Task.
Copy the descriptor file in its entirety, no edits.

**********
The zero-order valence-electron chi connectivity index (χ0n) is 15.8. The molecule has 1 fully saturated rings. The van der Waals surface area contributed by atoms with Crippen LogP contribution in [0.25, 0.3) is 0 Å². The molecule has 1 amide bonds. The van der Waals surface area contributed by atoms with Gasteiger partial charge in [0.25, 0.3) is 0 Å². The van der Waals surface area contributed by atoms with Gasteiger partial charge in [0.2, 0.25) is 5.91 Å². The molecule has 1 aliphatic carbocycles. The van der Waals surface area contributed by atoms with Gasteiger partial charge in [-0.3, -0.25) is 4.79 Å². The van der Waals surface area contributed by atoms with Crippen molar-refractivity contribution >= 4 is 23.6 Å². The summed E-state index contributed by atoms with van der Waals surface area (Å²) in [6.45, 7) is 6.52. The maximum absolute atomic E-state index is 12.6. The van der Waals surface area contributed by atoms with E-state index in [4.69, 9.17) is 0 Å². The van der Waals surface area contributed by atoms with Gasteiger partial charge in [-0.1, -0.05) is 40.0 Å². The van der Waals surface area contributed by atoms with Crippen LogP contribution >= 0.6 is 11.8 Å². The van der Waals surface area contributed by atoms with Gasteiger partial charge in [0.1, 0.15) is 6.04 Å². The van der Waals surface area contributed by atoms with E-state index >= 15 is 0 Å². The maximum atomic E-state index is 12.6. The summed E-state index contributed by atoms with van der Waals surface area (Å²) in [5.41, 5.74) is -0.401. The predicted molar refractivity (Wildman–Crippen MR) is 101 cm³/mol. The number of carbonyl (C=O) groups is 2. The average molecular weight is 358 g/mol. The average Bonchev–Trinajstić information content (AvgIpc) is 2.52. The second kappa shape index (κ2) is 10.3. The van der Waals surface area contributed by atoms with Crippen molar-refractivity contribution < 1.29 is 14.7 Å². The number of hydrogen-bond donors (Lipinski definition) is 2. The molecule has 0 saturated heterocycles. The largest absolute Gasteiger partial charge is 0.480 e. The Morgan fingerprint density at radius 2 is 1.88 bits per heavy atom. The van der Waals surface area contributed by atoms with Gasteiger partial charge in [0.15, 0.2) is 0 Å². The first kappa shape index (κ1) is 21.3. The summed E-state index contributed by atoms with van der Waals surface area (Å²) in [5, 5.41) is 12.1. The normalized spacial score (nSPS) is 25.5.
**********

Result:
The zero-order valence-electron chi connectivity index (χ0n) is 15.8. The molecule has 1 fully saturated rings. The van der Waals surface area contributed by atoms with Crippen LogP contribution in [0.25, 0.3) is 0 Å². The molecule has 1 amide bonds. The van der Waals surface area contributed by atoms with Gasteiger partial charge in [0.25, 0.3) is 0 Å². The van der Waals surface area contributed by atoms with Gasteiger partial charge in [0.2, 0.25) is 5.91 Å². The molecule has 1 aliphatic carbocycles. The van der Waals surface area contributed by atoms with Gasteiger partial charge in [-0.3, -0.25) is 4.79 Å². The van der Waals surface area contributed by atoms with Crippen molar-refractivity contribution >= 4 is 23.6 Å². The summed E-state index contributed by atoms with van der Waals surface area (Å²) in [6.45, 7) is 6.52. The maximum absolute atomic E-state index is 12.6. The van der Waals surface area contributed by atoms with E-state index in [4.69, 9.17) is 0 Å². The van der Waals surface area contributed by atoms with Gasteiger partial charge in [-0.1, -0.05) is 40.0 Å². The van der Waals surface area contributed by atoms with Crippen LogP contribution >= 0.6 is 11.8 Å². The van der Waals surface area contributed by atoms with Gasteiger partial charge in [0.1, 0.15) is 6.04 Å². The van der Waals surface area contributed by atoms with E-state index >= 15 is 0 Å². The maximum atomic E-state index is 12.6. The summed E-state index contributed by atoms with van der Waals surface area (Å²) in [5.41, 5.74) is -0.401. The predicted molar refractivity (Wildman–Crippen MR) is 101 cm³/mol. The number of carbonyl (C=O) groups is 2. The average molecular weight is 358 g/mol. The average Bonchev–Trinajstić information content (AvgIpc) is 2.52. The second kappa shape index (κ2) is 10.3. The van der Waals surface area contributed by atoms with Crippen molar-refractivity contribution < 1.29 is 14.7 Å². The number of hydrogen-bond donors (Lipinski definition) is 2. The molecule has 0 saturated heterocycles. The largest absolute Gasteiger partial charge is 0.480 e. The Morgan fingerprint density at radius 2 is 1.88 bits per heavy atom. The van der Waals surface area contributed by atoms with Gasteiger partial charge in [0.15, 0.2) is 0 Å². The first kappa shape index (κ1) is 21.3. The summed E-state index contributed by atoms with van der Waals surface area (Å²) in [5, 5.41) is 12.1. The normalized spacial score (nSPS) is 25.5.